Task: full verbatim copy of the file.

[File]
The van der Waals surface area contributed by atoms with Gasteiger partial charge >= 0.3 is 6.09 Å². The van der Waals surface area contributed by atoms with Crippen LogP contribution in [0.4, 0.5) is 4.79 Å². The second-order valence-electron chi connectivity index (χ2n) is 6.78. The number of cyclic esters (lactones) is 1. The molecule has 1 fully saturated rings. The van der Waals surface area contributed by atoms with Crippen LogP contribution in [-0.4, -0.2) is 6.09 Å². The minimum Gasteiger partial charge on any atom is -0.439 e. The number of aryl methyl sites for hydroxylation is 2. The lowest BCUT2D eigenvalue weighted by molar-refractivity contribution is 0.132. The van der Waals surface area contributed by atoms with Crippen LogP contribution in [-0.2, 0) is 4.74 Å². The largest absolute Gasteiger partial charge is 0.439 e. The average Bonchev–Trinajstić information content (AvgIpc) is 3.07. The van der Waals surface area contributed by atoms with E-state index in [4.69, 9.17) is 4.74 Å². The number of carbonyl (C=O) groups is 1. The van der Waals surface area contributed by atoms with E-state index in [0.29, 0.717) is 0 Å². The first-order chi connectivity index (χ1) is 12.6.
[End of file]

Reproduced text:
The van der Waals surface area contributed by atoms with Gasteiger partial charge >= 0.3 is 6.09 Å². The van der Waals surface area contributed by atoms with Crippen LogP contribution in [0.4, 0.5) is 4.79 Å². The second-order valence-electron chi connectivity index (χ2n) is 6.78. The number of cyclic esters (lactones) is 1. The molecule has 1 fully saturated rings. The van der Waals surface area contributed by atoms with Crippen LogP contribution in [-0.4, -0.2) is 6.09 Å². The minimum Gasteiger partial charge on any atom is -0.439 e. The number of aryl methyl sites for hydroxylation is 2. The lowest BCUT2D eigenvalue weighted by molar-refractivity contribution is 0.132. The van der Waals surface area contributed by atoms with Crippen LogP contribution in [-0.2, 0) is 4.74 Å². The largest absolute Gasteiger partial charge is 0.439 e. The average Bonchev–Trinajstić information content (AvgIpc) is 3.07. The van der Waals surface area contributed by atoms with E-state index in [4.69, 9.17) is 4.74 Å². The number of carbonyl (C=O) groups is 1. The van der Waals surface area contributed by atoms with E-state index in [0.29, 0.717) is 0 Å². The first-order chi connectivity index (χ1) is 12.6.